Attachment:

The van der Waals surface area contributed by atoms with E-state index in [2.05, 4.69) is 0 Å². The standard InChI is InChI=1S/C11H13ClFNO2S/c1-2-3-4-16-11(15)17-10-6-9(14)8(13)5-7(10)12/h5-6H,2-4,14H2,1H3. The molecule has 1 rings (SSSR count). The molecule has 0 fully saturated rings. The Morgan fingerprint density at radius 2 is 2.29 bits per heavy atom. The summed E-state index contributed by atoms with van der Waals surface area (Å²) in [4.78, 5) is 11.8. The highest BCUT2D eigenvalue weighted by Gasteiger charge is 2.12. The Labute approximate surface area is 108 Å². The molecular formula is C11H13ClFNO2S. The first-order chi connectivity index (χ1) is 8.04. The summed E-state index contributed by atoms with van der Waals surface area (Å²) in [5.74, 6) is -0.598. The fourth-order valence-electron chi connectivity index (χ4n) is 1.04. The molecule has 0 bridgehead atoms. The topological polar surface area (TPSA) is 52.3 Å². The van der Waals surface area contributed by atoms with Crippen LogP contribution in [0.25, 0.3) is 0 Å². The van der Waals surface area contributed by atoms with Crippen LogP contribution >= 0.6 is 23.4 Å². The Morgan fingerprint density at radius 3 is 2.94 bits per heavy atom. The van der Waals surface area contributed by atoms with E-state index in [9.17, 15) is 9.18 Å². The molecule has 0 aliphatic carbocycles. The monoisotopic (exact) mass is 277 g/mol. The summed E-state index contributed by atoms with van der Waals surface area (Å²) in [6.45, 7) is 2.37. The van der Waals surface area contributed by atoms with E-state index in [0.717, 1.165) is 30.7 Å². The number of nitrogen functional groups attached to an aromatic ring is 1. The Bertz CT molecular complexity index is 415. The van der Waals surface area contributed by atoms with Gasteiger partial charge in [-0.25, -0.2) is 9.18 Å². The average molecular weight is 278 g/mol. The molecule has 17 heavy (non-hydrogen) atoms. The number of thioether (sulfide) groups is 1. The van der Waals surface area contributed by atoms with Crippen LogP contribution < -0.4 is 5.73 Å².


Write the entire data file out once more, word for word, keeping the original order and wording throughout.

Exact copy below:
The van der Waals surface area contributed by atoms with E-state index in [2.05, 4.69) is 0 Å². The standard InChI is InChI=1S/C11H13ClFNO2S/c1-2-3-4-16-11(15)17-10-6-9(14)8(13)5-7(10)12/h5-6H,2-4,14H2,1H3. The molecule has 1 rings (SSSR count). The molecule has 0 fully saturated rings. The Morgan fingerprint density at radius 2 is 2.29 bits per heavy atom. The summed E-state index contributed by atoms with van der Waals surface area (Å²) in [4.78, 5) is 11.8. The highest BCUT2D eigenvalue weighted by Gasteiger charge is 2.12. The Labute approximate surface area is 108 Å². The molecular formula is C11H13ClFNO2S. The first-order chi connectivity index (χ1) is 8.04. The summed E-state index contributed by atoms with van der Waals surface area (Å²) in [5.74, 6) is -0.598. The fourth-order valence-electron chi connectivity index (χ4n) is 1.04. The molecule has 0 bridgehead atoms. The topological polar surface area (TPSA) is 52.3 Å². The van der Waals surface area contributed by atoms with Crippen LogP contribution in [0.25, 0.3) is 0 Å². The van der Waals surface area contributed by atoms with Crippen LogP contribution >= 0.6 is 23.4 Å². The Morgan fingerprint density at radius 3 is 2.94 bits per heavy atom. The van der Waals surface area contributed by atoms with E-state index in [9.17, 15) is 9.18 Å². The molecule has 0 aliphatic carbocycles. The monoisotopic (exact) mass is 277 g/mol. The summed E-state index contributed by atoms with van der Waals surface area (Å²) in [6.45, 7) is 2.37. The van der Waals surface area contributed by atoms with E-state index in [0.717, 1.165) is 30.7 Å². The number of nitrogen functional groups attached to an aromatic ring is 1. The Bertz CT molecular complexity index is 415. The van der Waals surface area contributed by atoms with Gasteiger partial charge in [-0.25, -0.2) is 9.18 Å². The average molecular weight is 278 g/mol. The molecule has 17 heavy (non-hydrogen) atoms. The number of thioether (sulfide) groups is 1. The van der Waals surface area contributed by atoms with Crippen LogP contribution < -0.4 is 5.73 Å².